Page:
(That said, this is MERLIN fic, but my next port of call will hopefully have something more of a Supernatural/RPS flavour.)
Summary: It’s a gradual realisation. But a month after the attack, five days after the fever breaks and his mind is finally his own, Arthur realises Merlin is long gone. ~2,900 words.
Notes: A long time ago, I made a pact with myself to never use parentheses in a title. Today, I break that pact. I plead general ILLNESS, okay? Thanks go to the incomparable svmadelyn for reading this over and taking pity on me. :)
It’s a gradual realisation.
Arthur burns with fever, thick-tongued and delirious, and the cool hand that places the damp cloth on his forehead is Merlin’s, just as it is Merlin’s voice which carries him through his nightmares, soothing, calming.
The fever burns out, leaving Arthur tired and scorched to his bones. He doesn’t see Merlin after that. A boy with thin hair and a thin smile serves him, bowing to him, murmuring yes, sire and no, sire and three bags full, sire. The boy goes silent and round-eyed when Arthur finally snaps, demands to know where his manservant is damn it, his voice cracked and painful and nowhere near strong enough.
Finally fit enough to stand, fit enough to walk, and Arthur finds himself standing in Merlin’s small room. He sits soon enough, falling down onto the dusty, unmade pallet, and does nothing but stare into empty space. Breaking in through the thick boards nailed to the doorframe, barring entrance by pain of death, required more exertion than he had to spare.
It’s a gradual realisation. But a month after the attack, five days after the fever breaks and his mind is finally his own, Arthur realises Merlin is long gone.
“You knew,” he says.
Gaius holds out the yellow tincture that closes Arthur’s throat with the need to gag every time he swallows it (dawn and dusk every day, for strength) and looks at him blandly.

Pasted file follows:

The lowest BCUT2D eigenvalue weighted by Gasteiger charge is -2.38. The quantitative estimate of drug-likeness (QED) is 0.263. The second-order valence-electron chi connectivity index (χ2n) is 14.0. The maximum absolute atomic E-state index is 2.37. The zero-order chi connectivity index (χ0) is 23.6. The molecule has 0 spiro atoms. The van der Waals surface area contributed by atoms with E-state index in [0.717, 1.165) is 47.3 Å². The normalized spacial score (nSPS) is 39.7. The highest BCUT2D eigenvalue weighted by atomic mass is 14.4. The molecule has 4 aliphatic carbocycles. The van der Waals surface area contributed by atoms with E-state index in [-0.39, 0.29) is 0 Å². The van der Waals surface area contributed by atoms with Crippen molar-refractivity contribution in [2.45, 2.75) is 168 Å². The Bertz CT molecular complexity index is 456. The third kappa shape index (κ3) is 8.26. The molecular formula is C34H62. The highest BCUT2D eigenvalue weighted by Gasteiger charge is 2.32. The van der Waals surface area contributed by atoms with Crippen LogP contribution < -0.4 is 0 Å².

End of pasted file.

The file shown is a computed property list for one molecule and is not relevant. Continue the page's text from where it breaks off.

“Knew what?” Gaius asks.
After his dismissal of the first serving boy assigned to him, then the second, then the third, Morgana had lent Arthur Gwen’s services. Arthur had watched the girl move softly about the room, changing the wash water and straightening the bedclothes. He had watched her, had hated her, and had said the same thing to her then.
Gwen had stopped, her back to him. When she turned, her shoulders were rigid and her head was held high. She had looked at him, tears in her dark eyes, and hadn’t had to ask what he meant.
No, she had said. No, sire. I did not.
After she left that time, she didn’t come back.
Gaius doesn’t look at Arthur like Gwen did. Gaius’ expression is a study of bemusement, as if anything said nowadays wasn’t about Merlin in some form or other. Gaius looks at Arthur as if nothing has happened, and Arthur could perhaps believe it if it wasn’t for the slight tremble in the hand holding out the potion. If it wasn’t for the way the physician’s robes swallow him up, the body beneath frail and old for the first time.
“If that is all, sire?” Gaius says, the same old hint of impatience in his voice.
Arthur could push. He could wrap his hand around the soft, sagging skin of the old man’s throat and squeeze until he got what he wanted. Harder still, he could accuse Gaius properly, could say: you knew he was a sorcerer when I did not.
Instead, he takes the yellow tincture and swallows it down with his fury.
His father nods at him when Arthur tells him in front of the whole court.
“Yes,” Uther says, pleased, and flexes a gloved hand on the arm of his chair. The king has been ever more obsessed since Merlin. Searching through the surrounding villages, posting guards at the castle gates to check anyone who enters. The executioner has been kept busy these last few months. “Go with my blessing.”
There is pride in his voice, pride in his eyes, for a golden-haired son who will continue his legacy. Arthur bows, tight-lipped, and leaves.
He handpicks the two knights to come with him and no one questions his choices. Those who fight beside him are all loyal to a fault. It is a most dangerous mission, he tells them. The most dangerous. The traitor they hunt is a sorcerer. He is cunning, Arthur says. He is deceitful.